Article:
"Streaming platforms are both villain and hero for me. I know the strength of a streaming platform. Every filmmaker wants their story to be heard by a lot more audiences and streaming is essentially the platform which can take you to so many audiences. If so many people got to know about RRR, it's because of the streaming platform Netflix. I'm thankful for that," says Rajamouli.
"But at the same time, I'm so worried like so many others who grew up on cinema. For me, the film theatre is a temple. My heart tells me that film theatres are going to stay, even though the streaming platforms are getting stronger and stronger. Cinema as a communal viewing experience is so great and different from a stand-alone viewing experience. But the fear is that maybe they will disappear. So there's a love-hate relationship."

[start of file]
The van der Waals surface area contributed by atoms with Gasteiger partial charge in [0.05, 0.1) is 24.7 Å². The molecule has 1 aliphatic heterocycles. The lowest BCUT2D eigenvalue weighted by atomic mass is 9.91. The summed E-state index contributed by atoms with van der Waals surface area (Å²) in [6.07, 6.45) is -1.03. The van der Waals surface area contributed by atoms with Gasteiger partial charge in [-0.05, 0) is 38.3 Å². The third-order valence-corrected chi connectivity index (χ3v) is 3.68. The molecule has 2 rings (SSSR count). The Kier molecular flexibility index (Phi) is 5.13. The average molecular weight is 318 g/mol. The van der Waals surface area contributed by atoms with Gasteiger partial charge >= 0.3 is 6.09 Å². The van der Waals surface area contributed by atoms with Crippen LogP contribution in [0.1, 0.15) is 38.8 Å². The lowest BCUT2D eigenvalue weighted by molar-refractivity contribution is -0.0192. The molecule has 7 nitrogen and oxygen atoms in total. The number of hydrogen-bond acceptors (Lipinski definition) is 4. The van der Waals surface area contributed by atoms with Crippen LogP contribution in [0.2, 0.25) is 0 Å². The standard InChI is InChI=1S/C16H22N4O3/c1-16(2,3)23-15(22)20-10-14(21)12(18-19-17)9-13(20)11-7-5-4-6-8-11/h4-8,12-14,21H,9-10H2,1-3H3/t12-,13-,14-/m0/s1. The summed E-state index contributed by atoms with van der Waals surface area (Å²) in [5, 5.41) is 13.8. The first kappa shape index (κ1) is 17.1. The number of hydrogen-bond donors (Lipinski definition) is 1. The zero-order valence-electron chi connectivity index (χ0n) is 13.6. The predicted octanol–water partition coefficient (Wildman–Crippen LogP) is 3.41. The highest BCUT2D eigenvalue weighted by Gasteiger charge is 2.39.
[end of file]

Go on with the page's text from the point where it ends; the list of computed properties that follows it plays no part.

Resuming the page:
As for the film itself, Rajamouli would rather people experienced it than waited for him to convince them to watch it. "There are only two things, I believe, that make people go and watch a movie: the trailer and the word of mouth. Only these two things can make people go and watch a film.
"Even for me, when I introduce my film, I just keep it very simple. These characters are historical, but the story is fictional. It'll be a thrill once in every 10 minutes and it's not one emotion or one flavour, but the film has so many flavours all put together and one emotion flowing into another in a very beautiful way. At the end of three hours, if you still want to listen to me, I'm here."